What I learned from failure


Is that it’s not fun.

A “Medill F” is when you immediately fail for any factual errors or misspelled names in an article. If I were being graded, I would have had a dozen Medill F’s.

Yesterday, I found myself making pretty unforgivable journalistic errors: spelling names and company names wrong, almost missing deadline, taking shaky film. This might seem like nothing to you: But this is the difference between a professional and an amateur, and yesterday, I was an amateur. Not to mention, I lost just a little bit of credibility.

After 8 months of Medill, I thought I’d be creating work that I was proud of, and finding stories that I would love to cover. Though I loved the story I had and the people that I filmed and interviewed — the misspelled names and shaky film did not do them justice.

It made me wonder if I was in the right field. If I could ever be great.

I came into the newsroom yesterday morning having to change my story and make new sources in 20 minutes to film – after being rejected and flaked out on over 30 times in the last 24 hours. It just felt like someone was kicking at my heels and ankles over and over.

I sat in a silent, empty newsroom by 7 pm – just thinking back on my work. My video wasn’t perfect – but it was finished. “What is done, is done,” I thought, realizing that you can’t really be upset over what has already happened. It’s not like I could have rewound the day and re-taken the video, or re-published.

So what was there to be proud of?

No matter how many obstacles I encountered throughout the day: I stayed positive and embraced them. I can’t say that would necessarily be the case 8 months ago. And I know that the people I met throughout the day – the pizza shop owners, my video partner, my professors and my friends had all appreciated me a little bit more for it – because just as a bad attitude can ruin someone’s day, a good attitude can be that much more inspiring. And I realized:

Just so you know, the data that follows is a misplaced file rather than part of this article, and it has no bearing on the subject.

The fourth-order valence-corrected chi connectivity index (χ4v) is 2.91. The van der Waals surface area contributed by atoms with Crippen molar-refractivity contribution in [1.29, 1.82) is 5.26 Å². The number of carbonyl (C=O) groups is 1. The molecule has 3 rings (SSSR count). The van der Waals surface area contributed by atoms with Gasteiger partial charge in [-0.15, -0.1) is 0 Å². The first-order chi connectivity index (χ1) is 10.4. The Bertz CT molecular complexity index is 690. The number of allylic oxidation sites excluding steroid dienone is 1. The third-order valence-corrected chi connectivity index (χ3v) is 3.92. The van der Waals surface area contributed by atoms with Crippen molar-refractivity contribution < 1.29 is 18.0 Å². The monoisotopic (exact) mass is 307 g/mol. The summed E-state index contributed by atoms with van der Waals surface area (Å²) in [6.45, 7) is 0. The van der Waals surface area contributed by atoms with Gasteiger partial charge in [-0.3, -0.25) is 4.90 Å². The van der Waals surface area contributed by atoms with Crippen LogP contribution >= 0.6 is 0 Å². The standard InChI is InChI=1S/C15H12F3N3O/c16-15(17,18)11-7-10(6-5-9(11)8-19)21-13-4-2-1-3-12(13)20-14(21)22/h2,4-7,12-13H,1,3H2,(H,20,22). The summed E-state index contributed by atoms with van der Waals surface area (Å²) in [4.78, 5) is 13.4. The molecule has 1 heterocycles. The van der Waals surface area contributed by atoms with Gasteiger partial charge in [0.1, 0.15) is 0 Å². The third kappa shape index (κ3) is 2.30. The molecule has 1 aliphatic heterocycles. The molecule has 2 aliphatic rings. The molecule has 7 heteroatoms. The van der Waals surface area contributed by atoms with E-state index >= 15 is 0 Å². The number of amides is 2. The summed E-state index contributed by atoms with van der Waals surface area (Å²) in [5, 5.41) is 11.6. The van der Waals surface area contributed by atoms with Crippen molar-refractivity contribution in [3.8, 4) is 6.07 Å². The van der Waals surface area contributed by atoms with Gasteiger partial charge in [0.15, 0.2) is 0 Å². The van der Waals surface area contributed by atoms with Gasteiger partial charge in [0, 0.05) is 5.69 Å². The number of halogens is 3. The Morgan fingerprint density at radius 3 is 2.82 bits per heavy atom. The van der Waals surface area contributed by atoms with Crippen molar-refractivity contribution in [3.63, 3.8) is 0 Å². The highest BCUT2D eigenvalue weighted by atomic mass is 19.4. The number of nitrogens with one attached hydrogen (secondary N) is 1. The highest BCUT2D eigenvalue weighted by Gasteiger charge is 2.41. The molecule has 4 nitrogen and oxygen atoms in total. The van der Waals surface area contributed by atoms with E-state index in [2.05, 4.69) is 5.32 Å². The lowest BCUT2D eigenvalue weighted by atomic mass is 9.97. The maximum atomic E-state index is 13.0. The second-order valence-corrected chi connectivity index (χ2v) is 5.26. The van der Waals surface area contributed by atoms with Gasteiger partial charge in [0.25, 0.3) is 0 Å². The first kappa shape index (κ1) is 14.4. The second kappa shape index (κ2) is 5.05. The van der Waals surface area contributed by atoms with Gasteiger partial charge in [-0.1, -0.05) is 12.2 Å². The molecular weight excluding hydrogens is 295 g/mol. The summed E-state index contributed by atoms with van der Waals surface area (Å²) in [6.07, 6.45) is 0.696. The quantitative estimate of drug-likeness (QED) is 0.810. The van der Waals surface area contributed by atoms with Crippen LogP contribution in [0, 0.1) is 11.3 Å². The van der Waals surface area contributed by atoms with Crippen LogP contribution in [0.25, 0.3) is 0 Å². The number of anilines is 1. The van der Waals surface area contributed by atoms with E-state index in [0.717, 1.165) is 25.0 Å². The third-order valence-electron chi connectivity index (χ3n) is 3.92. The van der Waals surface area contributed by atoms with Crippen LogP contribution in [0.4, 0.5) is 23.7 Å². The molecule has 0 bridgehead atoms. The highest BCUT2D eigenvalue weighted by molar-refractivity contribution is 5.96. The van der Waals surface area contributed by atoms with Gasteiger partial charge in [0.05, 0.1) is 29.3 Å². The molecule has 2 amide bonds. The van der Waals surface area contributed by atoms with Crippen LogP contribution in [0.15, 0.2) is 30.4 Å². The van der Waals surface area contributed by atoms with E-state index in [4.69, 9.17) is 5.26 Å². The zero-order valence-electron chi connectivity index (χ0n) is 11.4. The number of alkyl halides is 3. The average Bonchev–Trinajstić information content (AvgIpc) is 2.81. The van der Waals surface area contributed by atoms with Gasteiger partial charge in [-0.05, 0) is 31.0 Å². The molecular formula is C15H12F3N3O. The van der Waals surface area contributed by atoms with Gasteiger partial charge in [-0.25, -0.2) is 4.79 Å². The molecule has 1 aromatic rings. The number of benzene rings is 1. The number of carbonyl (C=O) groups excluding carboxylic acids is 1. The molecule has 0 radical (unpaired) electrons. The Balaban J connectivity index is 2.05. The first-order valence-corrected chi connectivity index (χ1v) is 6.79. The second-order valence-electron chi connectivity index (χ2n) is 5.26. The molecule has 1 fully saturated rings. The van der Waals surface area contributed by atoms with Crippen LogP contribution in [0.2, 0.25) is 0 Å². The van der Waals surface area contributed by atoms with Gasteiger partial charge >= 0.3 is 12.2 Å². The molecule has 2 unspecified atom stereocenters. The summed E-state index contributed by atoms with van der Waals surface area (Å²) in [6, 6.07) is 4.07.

People may forgive you for creating bad work – but they might not forgive you for being a bad person.

And at the end of the day, the work you create may be important, yes: But the person you are is far more important.

And my goal had changed – to not just create inspiring work, but to be inspiring.

Today was far different than yesterday. I walked into an interview, and listened. The interview was with Chicago entrepreneur John Roa, who I read about for hours this morning when I woke up.  Maybe it’s the kind of day I was having. I was seeking some lessons that I needed to hear about. I asked him about failure.

“I think success is very dangerous,” he said, adding that sometimes, he even starts on a journey that sets him up to fail. It’s because success will lead you on the same road again because you assume you’re doing something right. You’ll do the same thing again in a different situation, when really you should be constantly molding yourself to something new.

People always say that you learn the most from failure, but I’m still figuring out how to do this the right way. Unlike Roa, failure isn’t comfortable for me, though maybe that’s because I’m a bit younger and each time I fail, I’m still falling onto concrete.

But whether it’s comfortable or not, there are two very important things about failure – that it makes you stronger, and that it makes you a better person.

If you can’t find comfort in that, it’s because failure isn’t supposed to be comfortable, it’s supposed to be human. And, I think, the truest greatness can be found in just that.


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